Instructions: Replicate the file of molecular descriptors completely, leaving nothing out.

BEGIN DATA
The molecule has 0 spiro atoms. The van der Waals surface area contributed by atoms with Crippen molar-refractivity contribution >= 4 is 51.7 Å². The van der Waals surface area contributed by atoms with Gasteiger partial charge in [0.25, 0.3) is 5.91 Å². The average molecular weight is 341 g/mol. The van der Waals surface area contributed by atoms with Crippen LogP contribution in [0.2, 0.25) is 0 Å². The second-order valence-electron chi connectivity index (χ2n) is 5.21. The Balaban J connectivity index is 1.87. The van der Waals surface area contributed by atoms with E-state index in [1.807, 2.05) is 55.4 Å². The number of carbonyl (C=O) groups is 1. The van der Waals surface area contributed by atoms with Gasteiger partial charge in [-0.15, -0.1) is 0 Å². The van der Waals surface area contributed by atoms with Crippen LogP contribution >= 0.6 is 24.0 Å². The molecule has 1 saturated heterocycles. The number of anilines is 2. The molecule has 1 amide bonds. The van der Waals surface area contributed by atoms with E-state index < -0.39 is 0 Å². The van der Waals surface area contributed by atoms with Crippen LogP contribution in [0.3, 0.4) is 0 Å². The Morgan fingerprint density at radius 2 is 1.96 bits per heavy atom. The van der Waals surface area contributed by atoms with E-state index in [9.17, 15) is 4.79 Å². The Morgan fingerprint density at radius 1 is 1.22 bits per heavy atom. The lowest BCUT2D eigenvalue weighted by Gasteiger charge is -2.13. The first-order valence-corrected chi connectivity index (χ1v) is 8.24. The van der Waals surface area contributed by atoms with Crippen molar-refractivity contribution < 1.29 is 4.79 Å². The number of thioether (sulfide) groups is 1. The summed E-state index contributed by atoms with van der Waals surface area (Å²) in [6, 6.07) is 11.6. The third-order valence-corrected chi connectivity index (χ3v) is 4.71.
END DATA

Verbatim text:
The molecule has 0 spiro atoms. The van der Waals surface area contributed by atoms with Crippen molar-refractivity contribution >= 4 is 51.7 Å². The van der Waals surface area contributed by atoms with Gasteiger partial charge in [0.25, 0.3) is 5.91 Å². The average molecular weight is 341 g/mol. The van der Waals surface area contributed by atoms with Crippen LogP contribution in [0.2, 0.25) is 0 Å². The second-order valence-electron chi connectivity index (χ2n) is 5.21. The Balaban J connectivity index is 1.87. The van der Waals surface area contributed by atoms with E-state index in [1.807, 2.05) is 55.4 Å². The number of carbonyl (C=O) groups is 1. The van der Waals surface area contributed by atoms with Gasteiger partial charge in [-0.15, -0.1) is 0 Å². The van der Waals surface area contributed by atoms with Crippen LogP contribution >= 0.6 is 24.0 Å². The molecule has 1 saturated heterocycles. The number of anilines is 2. The molecule has 1 amide bonds. The van der Waals surface area contributed by atoms with E-state index < -0.39 is 0 Å². The van der Waals surface area contributed by atoms with Crippen LogP contribution in [0.3, 0.4) is 0 Å². The Morgan fingerprint density at radius 2 is 1.96 bits per heavy atom. The van der Waals surface area contributed by atoms with E-state index in [9.17, 15) is 4.79 Å². The Morgan fingerprint density at radius 1 is 1.22 bits per heavy atom. The lowest BCUT2D eigenvalue weighted by Gasteiger charge is -2.13. The first-order valence-corrected chi connectivity index (χ1v) is 8.24. The van der Waals surface area contributed by atoms with Crippen molar-refractivity contribution < 1.29 is 4.79 Å². The number of thioether (sulfide) groups is 1. The summed E-state index contributed by atoms with van der Waals surface area (Å²) in [6, 6.07) is 11.6. The third-order valence-corrected chi connectivity index (χ3v) is 4.71.